Every kid reaches an age when they want to be seen as an adult. Whether the transition is leaving behind the kids’ table at Thanksgiving, casting your first vote or having your first legal sip of liquor, the moment is relished.
So it’s no surprise that a bunch of 25-year-olds would hate being labeled a “boy band,” as 98° were when they became worldwide stars in the late ’90s.
“We definitely didn’t consider ourselves a, quote-unquote, boy band,” Jeff Timmons said in a recent call from his home in Las Vegas. “We thought of ourselves as a vocal group — a four-part harmony, doo-wop-based, chamber-based group.”
Pop music is about trends, though, and acts get lumped in with others they have little in common with all the time, so 98° was assigned to the boy-band box with ’N Sync, the Backstreet Boys, O-Town and the rest. As much as they weren’t crazy about that label, Timmons and bandmates Nick and Drew Lachey and Justin Jeffre kept their perspective and are even good with being put in that class two decades later.
“None of us have any complaints, man,” Timmons said. “We’ve been able to live the dream, and have records on the radio and to have a fan base 20-odd years later, so anything they wanna call us, as long as they think we’re nice guys, I’m not opposed to any moniker or label whatsoever.”
They are happy to come to Honolulu on Friday, Valentine’s Day, to perform soul-tinged hits such as “Because of You,” “The Hardest Thing” and “Invisible Man.”
Check that — they are “extremely excited” to be coming to Hawaii to perform for the first time since opening for Janet Jackson at Aloha Stadium in 1999.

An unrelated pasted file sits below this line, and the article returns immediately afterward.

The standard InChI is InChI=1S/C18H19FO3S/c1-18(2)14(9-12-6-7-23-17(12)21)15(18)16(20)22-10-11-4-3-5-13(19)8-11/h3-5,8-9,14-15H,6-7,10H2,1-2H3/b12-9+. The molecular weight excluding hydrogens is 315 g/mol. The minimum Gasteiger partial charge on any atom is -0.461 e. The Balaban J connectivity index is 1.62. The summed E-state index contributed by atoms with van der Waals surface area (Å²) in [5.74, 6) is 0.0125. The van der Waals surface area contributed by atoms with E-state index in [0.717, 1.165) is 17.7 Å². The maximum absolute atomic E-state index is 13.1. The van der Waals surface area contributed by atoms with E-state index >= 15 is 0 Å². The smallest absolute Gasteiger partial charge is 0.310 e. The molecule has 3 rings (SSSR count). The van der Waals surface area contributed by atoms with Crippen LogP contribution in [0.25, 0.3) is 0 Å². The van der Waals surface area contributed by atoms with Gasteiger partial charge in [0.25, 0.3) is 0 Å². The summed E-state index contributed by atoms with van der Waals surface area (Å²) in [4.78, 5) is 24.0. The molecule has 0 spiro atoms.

Timmons said he’s not much of a beach person, despite having lived right off a beach in Southern California for a while, but Hawaii is “the one place I actually enjoy going to the beach. There’s just something about it — the serenity, the vibe. It’s so relaxing.”
After their shows in Hawaii — they also perform on Maui tonight — the group will do five concerts in Southeast Asia, where they tasted some of their earliest success.
AFTER SIGNING with Motown Records in 1996, the quartet had trouble breaking through in America, Timmons said, and decided to see whether the rest of the world would take to them.
“We went overseas — the Philippines,” he said. “They really just made us feel like rock stars and gave us the confidence and record sales.”
The group also found some success in Canada, Timmons said, and implored Motown not to give up on them.
“‘Look, don’t drop us,’” Timmons recalled saying. “‘We’ve broken in Canada now, we’ve broken in Southeast Asia. Give us another chance.’ … That would not exist today. If you don’t make it right away, you’re done.”
It would have been bad enough being dropped by any record label, but being one of the few white acts ever signed to Motown meant something to the group. They modeled themselves after Boyz II Men — Jeffre even contributes spoken-word interludes, Michael McCary-style, on many of their songs — which was on Motown through its biggest years, but their love for the label went back decades.
“Aside from Boyz II Men being on Motown, we were in love with legends, like the Four Tops, the Temptations, Stevie Wonder. Michael Jackson and the Jackson Five were there for a while,” Timmons said.